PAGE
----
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Family of 4 'Fighting for Everything Right Now' After Being Reportedly Poisoned at St. John Resort

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A family of four was seriously injured at a Virgin Islands resort recently, leaving both teenage sons unconscious and the father at least temporarily immobile, after they were exposed to a banned and highly toxic pesticide, officials said this week.

Steve Esmond, Theresa Devine and their two teenage sons fell ill more than two weeks ago at the Sirenusa resort in St. John, at a luxury villa where rooms typically go for between $550 and $1,200 a night, according to CNN.

The family had been staying at the villa since March 14. When paramedics responded on March 20, they found Esmond unconscious and his wife and their sons suffering seizures. Devine has since been released from the hospital and is in occupational therapy, family attorney James Maron told CNN. He did not specify how paramedics were notified.

The sons remain unconscious, as of Saturday. Esmond is conscious, but cannot move or speak. All three are now in a Philadelphia hospital.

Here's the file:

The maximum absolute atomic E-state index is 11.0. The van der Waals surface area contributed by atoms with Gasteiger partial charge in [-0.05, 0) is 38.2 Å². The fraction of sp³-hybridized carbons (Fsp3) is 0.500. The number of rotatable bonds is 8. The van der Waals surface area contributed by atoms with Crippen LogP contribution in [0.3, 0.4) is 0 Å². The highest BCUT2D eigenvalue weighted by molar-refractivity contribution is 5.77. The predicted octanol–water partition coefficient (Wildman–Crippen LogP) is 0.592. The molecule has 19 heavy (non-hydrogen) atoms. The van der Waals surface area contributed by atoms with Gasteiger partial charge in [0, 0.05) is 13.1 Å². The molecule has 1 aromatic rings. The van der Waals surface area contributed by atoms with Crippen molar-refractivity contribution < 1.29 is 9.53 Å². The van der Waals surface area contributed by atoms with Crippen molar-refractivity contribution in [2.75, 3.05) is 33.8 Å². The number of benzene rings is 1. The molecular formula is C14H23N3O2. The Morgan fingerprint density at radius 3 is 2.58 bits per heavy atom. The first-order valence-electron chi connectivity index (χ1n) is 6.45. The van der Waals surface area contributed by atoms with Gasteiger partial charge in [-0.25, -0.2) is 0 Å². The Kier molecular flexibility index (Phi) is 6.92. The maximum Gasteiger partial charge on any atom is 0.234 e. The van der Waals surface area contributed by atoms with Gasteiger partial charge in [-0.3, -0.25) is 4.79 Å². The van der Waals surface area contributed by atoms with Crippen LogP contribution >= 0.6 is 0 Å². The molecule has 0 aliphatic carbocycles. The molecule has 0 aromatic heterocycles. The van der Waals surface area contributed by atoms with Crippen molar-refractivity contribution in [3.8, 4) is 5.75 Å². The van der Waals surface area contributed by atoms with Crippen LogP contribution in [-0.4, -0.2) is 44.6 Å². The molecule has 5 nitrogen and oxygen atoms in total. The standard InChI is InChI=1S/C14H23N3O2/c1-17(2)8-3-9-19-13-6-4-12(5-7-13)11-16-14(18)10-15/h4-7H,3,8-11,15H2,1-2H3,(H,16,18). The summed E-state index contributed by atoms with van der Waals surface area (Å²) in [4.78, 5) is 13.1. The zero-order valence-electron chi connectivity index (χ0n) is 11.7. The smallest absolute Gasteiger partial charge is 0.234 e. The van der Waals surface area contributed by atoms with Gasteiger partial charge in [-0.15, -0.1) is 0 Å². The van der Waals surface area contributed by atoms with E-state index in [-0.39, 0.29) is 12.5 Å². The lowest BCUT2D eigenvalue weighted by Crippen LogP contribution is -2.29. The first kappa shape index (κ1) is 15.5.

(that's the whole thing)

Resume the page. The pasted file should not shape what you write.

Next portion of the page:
“The boys are in rough shape … The family are all fighters,” Maron told CNN. “They’re fighting for everything right now. I understand it’s a long recovery.”

Preliminary testing shows the presence of methyl bromide, an acutely toxic and odorless pesticide banned in the U.S. except in limited agricultural settings, in the family’s unit, the U.S. Environmental Protection Agency told CNN.

The condominium beneath the family had been sprayed with the pesticide on March 18, a resort official told The News Journal in Wilmington, Delaware.

The methyl bromide was used to treat “indoor bugs,” an EPA official told the News Journal. The EPA said its investigation is ongoing.

“Because methyl bromide dissipates so rapidly to the atmosphere, it is most dangerous at the actual fumigation site itself,” the EPA explains on its website. “Human exposure to high concentrations of methyl bromide can result in central nervous system and respiratory system failure,” among other side-effects.

Pesticide control was reportedly licensed out to Terminix, who in a Monday filing said it is now being investigated by the U.S. Department of Justice, according to CNN. That filing described the family’s injuries as “serious.”

“We’re thinking about the family, and we join the community in wishing them a speedy recovery,” a company spokesman told CNN.

The News Journal additionally reports that Virgin Islands regulators have issued a “stop-use order” against Terminix. They say the company used “Meth-O-Gas” indoors at the Sirenusa resort in October and again on March 18, two days before the family was hospitalized.